Multiple signaling pathways regulate contractile activity-mediated PGC-1α
gene expression and activity in skeletal muscle cells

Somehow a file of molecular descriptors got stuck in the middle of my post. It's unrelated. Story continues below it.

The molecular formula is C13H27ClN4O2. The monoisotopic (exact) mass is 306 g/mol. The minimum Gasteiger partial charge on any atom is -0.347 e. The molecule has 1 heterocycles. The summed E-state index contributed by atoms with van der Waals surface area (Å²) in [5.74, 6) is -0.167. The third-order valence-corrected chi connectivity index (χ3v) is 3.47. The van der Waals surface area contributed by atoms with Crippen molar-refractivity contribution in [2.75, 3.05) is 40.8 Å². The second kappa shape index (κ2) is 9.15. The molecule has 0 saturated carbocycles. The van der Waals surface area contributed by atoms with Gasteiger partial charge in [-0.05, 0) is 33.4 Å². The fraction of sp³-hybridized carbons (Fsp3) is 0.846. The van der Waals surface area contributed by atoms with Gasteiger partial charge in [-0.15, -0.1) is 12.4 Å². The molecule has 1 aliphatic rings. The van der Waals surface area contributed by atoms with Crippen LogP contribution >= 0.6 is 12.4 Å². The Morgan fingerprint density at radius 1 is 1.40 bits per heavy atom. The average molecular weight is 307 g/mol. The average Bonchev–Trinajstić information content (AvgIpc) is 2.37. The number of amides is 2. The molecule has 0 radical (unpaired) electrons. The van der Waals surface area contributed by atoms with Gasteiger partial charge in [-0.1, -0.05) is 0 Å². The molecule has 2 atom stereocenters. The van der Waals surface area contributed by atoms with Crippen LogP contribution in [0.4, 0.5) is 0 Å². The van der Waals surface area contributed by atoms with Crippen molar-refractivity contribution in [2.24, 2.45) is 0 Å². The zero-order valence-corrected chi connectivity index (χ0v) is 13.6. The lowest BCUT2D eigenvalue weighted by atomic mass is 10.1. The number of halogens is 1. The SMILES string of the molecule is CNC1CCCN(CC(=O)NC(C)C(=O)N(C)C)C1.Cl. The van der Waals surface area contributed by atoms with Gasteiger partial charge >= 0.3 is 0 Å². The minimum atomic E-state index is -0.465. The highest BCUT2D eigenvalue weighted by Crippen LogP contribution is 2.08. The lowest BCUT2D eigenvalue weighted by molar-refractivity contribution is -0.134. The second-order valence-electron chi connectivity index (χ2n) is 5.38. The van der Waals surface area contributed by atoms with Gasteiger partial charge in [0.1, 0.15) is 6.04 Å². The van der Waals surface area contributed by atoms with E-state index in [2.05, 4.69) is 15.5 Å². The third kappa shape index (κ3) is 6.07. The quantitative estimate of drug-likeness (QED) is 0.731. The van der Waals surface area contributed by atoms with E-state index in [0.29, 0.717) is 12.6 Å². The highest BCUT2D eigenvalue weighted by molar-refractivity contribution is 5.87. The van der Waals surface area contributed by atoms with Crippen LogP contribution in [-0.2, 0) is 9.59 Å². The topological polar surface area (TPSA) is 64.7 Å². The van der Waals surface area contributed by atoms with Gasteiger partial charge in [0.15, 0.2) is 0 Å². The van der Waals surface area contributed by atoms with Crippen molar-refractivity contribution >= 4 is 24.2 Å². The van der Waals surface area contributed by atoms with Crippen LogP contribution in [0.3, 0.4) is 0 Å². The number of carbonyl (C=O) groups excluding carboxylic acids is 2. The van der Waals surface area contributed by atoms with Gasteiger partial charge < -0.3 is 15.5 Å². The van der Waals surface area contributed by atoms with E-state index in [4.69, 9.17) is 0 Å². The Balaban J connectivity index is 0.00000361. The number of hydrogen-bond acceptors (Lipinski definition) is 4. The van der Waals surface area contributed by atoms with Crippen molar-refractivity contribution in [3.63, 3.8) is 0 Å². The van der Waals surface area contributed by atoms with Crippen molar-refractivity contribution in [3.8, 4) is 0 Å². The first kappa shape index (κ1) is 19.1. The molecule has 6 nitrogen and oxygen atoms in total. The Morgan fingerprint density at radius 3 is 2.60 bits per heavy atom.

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PGC-1α is an important transcriptional coactivator that plays a key role in mediating mitochondrial biogenesis. Within seconds of the onset of contractile activity, a number of rapid cellular events occur that form part of the initial signaling processes involved in PGC-1α gene regulation, such as elevations in cytoplasmic calcium, AMPK and p38 activation, and elevated ROS production. We observed that basal levels of PGC-1α promoter activity were more sensitive to resting Ca(2+) levels, compared to ROS, p38 or, AMPK signaling. Moreover, enhanced PGC-1α transcription and post-translational activity on DNA were a result of the activation of multiple signal transduction pathways during contractile activity of myotubes. AMPK, ROS, and Ca(2+) appear to be necessary for the regulation of contractile activity-induced PGC-1α gene expression, governed partly through p38 MAPK and CaMKII activity. Whether these signaling pathways are arranged as a linear sequence of events, or as largely independent pathways during contractile activity, remains to be determined.